12. Um…obviously some of you have NO idea the amount of work that realtors put in for buyers and sellers. We spend sometimes MANY days and hours (evenings, weekends, early mornings) showing homes to buyers, conducting endless searches for the ever-changing “wish lists” trying to find something that will suit them. We walk through bug-infested woods, hike down muddy hills, slosh through snowdrifts and put countless miles/gas into our cars driving all over the county in search of the perfect house for them. We recommend lenders and help with their lending process. We coach them through inspections and negotiations and repairs and closing procedures and moving details. The list goes on…

    And if you think sellers are just “lining the pockets of the realtors” please consider these facts before listing your house–realtors will bring you QUALIFIED buyers, (not nosey neighbors) who are truly interested in, and CAN AFFORD your house. They will pay to advertise your house for sale in the newspaper, magazines, websites, etc…continually. They will negotiate for you. They will give you advise on staging your home to bring top dollar. They will handle everything with the buyers agent and closing agent including inspection negotiations, titlework, fixing of repairs, and so many more things that can interfere with “closing your deal”. They will push the lender along to make sure YOUR sale doesn’t fall through any cracks. Our job is not 9-5. We are pretty much always on call and at the mercy of our clients’ schedules.

    Everyone has a job. And everyone expects to be paid for their work. How is this different than doctors, lawyers, teachers? We are conducting a service when you seek us out. People have the choice to take on the task of buying or selling on their own, but once people realize the headaches involved, they feel it’s worth it to hire someone to do their dirty work.

  13. One suggestion…

    She is a scam, a fraud and her third house I think is in foreclosure… She’s committed bankruptcy fraud… Gained back all her weight and then some… The list goes on and on and on…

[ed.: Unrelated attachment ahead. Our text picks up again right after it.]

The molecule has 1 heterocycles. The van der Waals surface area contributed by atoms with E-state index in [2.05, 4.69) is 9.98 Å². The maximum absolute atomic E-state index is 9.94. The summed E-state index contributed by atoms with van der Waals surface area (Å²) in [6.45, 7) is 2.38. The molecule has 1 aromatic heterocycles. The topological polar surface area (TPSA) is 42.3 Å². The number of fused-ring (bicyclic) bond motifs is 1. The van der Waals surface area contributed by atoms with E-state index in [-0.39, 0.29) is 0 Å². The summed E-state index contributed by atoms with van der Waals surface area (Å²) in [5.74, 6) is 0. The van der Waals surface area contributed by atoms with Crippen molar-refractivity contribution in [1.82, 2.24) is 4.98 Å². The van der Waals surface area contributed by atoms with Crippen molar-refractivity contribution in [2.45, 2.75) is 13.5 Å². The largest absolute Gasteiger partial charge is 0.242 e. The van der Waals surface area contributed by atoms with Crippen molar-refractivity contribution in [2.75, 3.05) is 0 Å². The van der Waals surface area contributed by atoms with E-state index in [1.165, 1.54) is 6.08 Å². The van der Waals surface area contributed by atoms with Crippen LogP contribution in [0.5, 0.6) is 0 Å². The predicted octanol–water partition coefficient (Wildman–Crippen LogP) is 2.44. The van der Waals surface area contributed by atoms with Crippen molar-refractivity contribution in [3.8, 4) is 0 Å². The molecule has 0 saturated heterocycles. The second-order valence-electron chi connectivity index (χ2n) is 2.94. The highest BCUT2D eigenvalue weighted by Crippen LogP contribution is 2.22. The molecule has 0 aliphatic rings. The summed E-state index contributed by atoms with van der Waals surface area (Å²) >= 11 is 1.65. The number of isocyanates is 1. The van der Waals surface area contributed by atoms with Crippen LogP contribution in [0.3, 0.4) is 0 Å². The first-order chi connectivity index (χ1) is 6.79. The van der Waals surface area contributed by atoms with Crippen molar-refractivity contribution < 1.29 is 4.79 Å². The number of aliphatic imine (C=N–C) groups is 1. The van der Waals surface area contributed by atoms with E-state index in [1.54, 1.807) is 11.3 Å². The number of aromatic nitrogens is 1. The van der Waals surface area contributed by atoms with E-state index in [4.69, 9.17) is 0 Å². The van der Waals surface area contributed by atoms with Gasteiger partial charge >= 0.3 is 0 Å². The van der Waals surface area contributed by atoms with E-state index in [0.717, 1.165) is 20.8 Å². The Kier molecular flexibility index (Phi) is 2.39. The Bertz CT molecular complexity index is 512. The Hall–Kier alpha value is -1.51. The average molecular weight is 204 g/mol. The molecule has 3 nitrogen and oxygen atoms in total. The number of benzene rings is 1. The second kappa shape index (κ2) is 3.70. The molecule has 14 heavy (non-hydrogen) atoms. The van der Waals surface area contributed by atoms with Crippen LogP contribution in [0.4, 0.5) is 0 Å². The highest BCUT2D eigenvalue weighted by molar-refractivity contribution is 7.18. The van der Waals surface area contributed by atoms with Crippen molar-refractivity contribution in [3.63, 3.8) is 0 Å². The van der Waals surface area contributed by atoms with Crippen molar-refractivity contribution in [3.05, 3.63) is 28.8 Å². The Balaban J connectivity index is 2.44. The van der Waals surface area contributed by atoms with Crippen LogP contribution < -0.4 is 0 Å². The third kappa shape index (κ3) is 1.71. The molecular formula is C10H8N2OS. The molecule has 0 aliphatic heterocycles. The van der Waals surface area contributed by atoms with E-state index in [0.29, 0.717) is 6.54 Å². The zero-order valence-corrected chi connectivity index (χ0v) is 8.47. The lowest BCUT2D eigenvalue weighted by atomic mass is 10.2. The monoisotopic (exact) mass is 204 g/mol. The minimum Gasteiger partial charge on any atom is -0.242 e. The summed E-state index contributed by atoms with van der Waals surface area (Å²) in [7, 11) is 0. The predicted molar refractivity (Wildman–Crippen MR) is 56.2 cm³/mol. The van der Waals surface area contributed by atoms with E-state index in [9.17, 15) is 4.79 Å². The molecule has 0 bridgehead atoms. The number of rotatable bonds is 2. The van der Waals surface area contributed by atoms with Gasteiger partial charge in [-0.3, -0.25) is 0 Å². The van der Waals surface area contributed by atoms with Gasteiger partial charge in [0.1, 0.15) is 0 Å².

14. I too went running from MLM’s for 6 months before I jumped in with both feet. I have a Bachelors degree in Dental Hygiene and held a license in several states. My husband is currently active duty in the USMC. We moved again to another area where I do not have a license. In my company I am paid to run a team, and the bigger my team the more I get paid. We currently own five homes, my family lives in one and we rent out the other four. My commissions for the month of October are pledged to breast cancer and in November my team is giving to the Knights of Heroes, a camp for military children who have lost a parent. We are also heading up a foundation in the Baltimore – Annapolis area for Build On, we just found a school today. I make a fantastic living from home so I can be the field trip mom and the mom that doesn’t have a nanny drop my son on the baseball field. I have several friends that are real estate agents, I share their posts when they ask me! I don’t think that is any different than me using social media for my MLM. I think it is time that we try and be supportive of what all women are doing. If you don’t like seeing the posts, scroll past them. My dad always told me that women could rule the world, but the only thing holding them back was other women….he was right!

  15. How did this become an argument about real estate or gender? Her post is about fake friendship used toward sales. That is gross. End of story.

  16. This drives me crazy! A small business owner is a person who is the founder, owner, accountant, packaging, printing, producer,and janitor! I’ve tried to explain to the MLM’S they’re NOT A SMALL BUSINESS! I am a small business owner, my income funds my tiny business. All these women do is send you a link, that’s all they do. I post about my business sparingly on my personal Facebook page. I never want to be that person. Sorry, I’ll step off my soapbox.